“The consolidation phase of economic recovery must extend beyond the present circumstances, while constantly safeguarding workers’ rights.” Card. Gualtiero Bassetti, archbishop of Perugia-Città della Pieve, President of the Italian Bishops’ Conference (CEI), outlined the situation in Italy, which is finally registering “some encouraging signs, while the Covid-19 vaccination campaign is progressing.” “We are grateful to all public authorities and health workers who are working for this purpose, along with citizens’ commitment to support what the Pope called ‘an act of love’”, was the heartfelt homage paid by the Cardinal in his opening address to the Permanent Council of the Italian Bishops’ Conference, ongoing in Rome until September 29. “”We must continue along this path, which enables us above all to save so many human lives, especially the most fragile among us.” “Economic growth does not represent an absolute value”, he cautioned: “It must be assessed and defined according to social and environmental sustainability standards”, as enshrined in the theme of the next Social Week, to be held in Taranto in just under a month’s time. The Synod is “an opportunity to be seized with courage and wisdom, with a view to promoting processes of renewal and horizons of hope at a time of uncertainties and fear.”
“The wounds caused by the pandemic in the economic and social fabric of the country remain severe”,
the Cardinal said: “Suffice it to say that despite the rebound of the last few months, as compared to two years ago,
thousands of workers are yet to recover their jobs”,
The new Caritas Report on Poverty and Social Exclusion shows that close to one in three of new poor in 2020 asked for help at Caritas Centres in 2021. For Card. Bassetti, this “data has an ambivalent meaning: on the one hand, it could point to the first positive effects of economic recovery; on the other, it shows that we have not yet returned to pre-crisis times, when poverty was nonetheless a social emergency.” For this reason, “it is crucial that the benefits of economic growth be distributed in such a way as to reduce – and not increase – the inequalities that have worsened as a result of the pandemic.” Likewise,
“the historic opportunity to allocate adequate funding to the new single allowance for children should not be missed, given the strategic task that this measure is expected to fulfil .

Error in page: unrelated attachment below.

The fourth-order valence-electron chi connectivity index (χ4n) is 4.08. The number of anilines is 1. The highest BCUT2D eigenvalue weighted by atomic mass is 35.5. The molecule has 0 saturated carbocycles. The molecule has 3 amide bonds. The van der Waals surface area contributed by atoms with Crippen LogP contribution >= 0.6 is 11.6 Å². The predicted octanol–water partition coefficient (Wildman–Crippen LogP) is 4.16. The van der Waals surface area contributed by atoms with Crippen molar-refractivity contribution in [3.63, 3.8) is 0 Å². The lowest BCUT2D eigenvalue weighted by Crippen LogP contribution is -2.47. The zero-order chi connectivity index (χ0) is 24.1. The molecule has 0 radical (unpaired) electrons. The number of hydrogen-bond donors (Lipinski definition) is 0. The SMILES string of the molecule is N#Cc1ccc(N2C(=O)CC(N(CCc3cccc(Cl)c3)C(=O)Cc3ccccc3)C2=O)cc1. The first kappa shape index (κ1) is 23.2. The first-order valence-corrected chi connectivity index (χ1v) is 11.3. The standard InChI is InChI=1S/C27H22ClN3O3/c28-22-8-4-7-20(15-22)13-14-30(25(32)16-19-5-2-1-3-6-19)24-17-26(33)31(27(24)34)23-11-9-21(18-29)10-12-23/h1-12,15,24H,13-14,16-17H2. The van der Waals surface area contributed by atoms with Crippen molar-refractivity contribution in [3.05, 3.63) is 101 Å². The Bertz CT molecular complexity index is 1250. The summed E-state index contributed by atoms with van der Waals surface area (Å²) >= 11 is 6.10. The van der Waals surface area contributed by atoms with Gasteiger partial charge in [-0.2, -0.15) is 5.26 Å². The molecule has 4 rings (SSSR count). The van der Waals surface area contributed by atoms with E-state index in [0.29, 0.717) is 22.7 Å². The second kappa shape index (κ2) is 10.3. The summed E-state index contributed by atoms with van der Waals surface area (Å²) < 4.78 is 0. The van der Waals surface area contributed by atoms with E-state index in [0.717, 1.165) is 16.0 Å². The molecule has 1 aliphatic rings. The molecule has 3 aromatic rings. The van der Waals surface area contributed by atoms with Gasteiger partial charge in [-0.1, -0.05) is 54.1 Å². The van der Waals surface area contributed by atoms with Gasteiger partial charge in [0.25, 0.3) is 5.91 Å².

Rebirth from the demographic winter requires a development model with clear principles and guidelines that not only takes charge of but also harmonises the various seasons of life within an organic framework.”
“Without mentioning the legal aspects, the president of the Italian Bishops’ Conference referred to the euthanasia referendum, “to decriminalise the murder of the consenting person”, which is reason for “grave concern.” He underlined the “lack of compassion in helping people to die, coupled by an anthropological and nihilistic conception which leaves no room for hope or interpersonal relations.” His Eminence noted “the stark contradiction between a solidarity-based mobilisation, that saw an entire country take action against a deadly virus, and an initiative that, regardless of the intentions of the signatories of the referendum request, proposes a solution representing the negation of humanity.” “Those who are suffering must be accompanied and helped to find reasons to live”, is the recommendation of the Italian Church: “The enforcement of the law on palliative treatments and pain therapy must be called for.”
In analysing the international context, the Cardinal voiced his concern for the situation in Afghanistan: “Although it may have disappeared from the headlines, it must not be forgotten”, he pleaded. “We are witnessing the consequences of choices that failed to produce stable and lasting peace and development” in Afghanistan, “while the population is subject to severe violence, revenge and violations of fundamental human rights, which affect women and children in particular.”
“We hereby reiterate our appeal to the international community to act as guarantors of peace and human dignity,” Bassetti said. “We call on those in power in Kabul today to exercise responsibility, respect for the human person and commit themselves to guaranteeing access to humanitarian aid that will help the population in need.”
“Lastly, “a fraternal thought” to the Christian communities in the area, “to whom we assure the solicitude of the Italian Church in participating in local relief and refugee reception programmes in agreement with national Istitutions.” The 20th anniversary of 9/11 World Trade Centre attacks – Bassetti concluded – “has once again evoked the issue of international terrorism and the closely related theme of peaceful coexistence between nations, cultures and religions.
Now more than ever, our world needs dialogue, respect and mutual acceptance of the diversities that enrich the whole human family”.
In this light, “the Mediterranean basin can play a concrete and yet symbolic role of rapprochement and mutual support between Europe, Africa and the Middle East, for a peace that may return to blossom from what has been the cradle of humanity over the centuries.” The proposals initiated by the Committee preparing the Mediterranean Meeting scheduled to take place in Florence in the early months of 2022 are a step in this direction.